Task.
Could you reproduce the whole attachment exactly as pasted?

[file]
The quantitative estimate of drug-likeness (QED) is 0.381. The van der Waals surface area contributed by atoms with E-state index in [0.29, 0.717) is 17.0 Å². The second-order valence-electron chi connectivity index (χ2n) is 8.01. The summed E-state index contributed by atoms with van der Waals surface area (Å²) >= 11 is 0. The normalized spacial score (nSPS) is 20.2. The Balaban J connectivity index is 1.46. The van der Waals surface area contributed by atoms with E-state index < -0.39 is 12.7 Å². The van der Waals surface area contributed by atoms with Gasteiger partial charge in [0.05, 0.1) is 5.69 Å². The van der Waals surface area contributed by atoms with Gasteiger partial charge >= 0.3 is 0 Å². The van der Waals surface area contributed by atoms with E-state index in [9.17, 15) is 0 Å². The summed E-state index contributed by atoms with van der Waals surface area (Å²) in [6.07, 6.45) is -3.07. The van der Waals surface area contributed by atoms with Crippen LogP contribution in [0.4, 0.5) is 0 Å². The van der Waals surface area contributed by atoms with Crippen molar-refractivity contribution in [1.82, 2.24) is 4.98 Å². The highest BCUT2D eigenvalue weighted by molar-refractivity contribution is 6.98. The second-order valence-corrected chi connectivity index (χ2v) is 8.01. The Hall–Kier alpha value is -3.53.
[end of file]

The quantitative estimate of drug-likeness (QED) is 0.381. The van der Waals surface area contributed by atoms with E-state index in [0.29, 0.717) is 17.0 Å². The second-order valence-electron chi connectivity index (χ2n) is 8.01. The summed E-state index contributed by atoms with van der Waals surface area (Å²) >= 11 is 0. The normalized spacial score (nSPS) is 20.2. The Balaban J connectivity index is 1.46. The van der Waals surface area contributed by atoms with E-state index < -0.39 is 12.7 Å². The van der Waals surface area contributed by atoms with Gasteiger partial charge in [0.05, 0.1) is 5.69 Å². The van der Waals surface area contributed by atoms with Gasteiger partial charge >= 0.3 is 0 Å². The van der Waals surface area contributed by atoms with E-state index in [9.17, 15) is 0 Å². The summed E-state index contributed by atoms with van der Waals surface area (Å²) in [6.07, 6.45) is -3.07. The van der Waals surface area contributed by atoms with Crippen LogP contribution in [0.4, 0.5) is 0 Å². The van der Waals surface area contributed by atoms with Crippen molar-refractivity contribution in [1.82, 2.24) is 4.98 Å². The highest BCUT2D eigenvalue weighted by molar-refractivity contribution is 6.98. The second-order valence-corrected chi connectivity index (χ2v) is 8.01. The Hall–Kier alpha value is -3.53.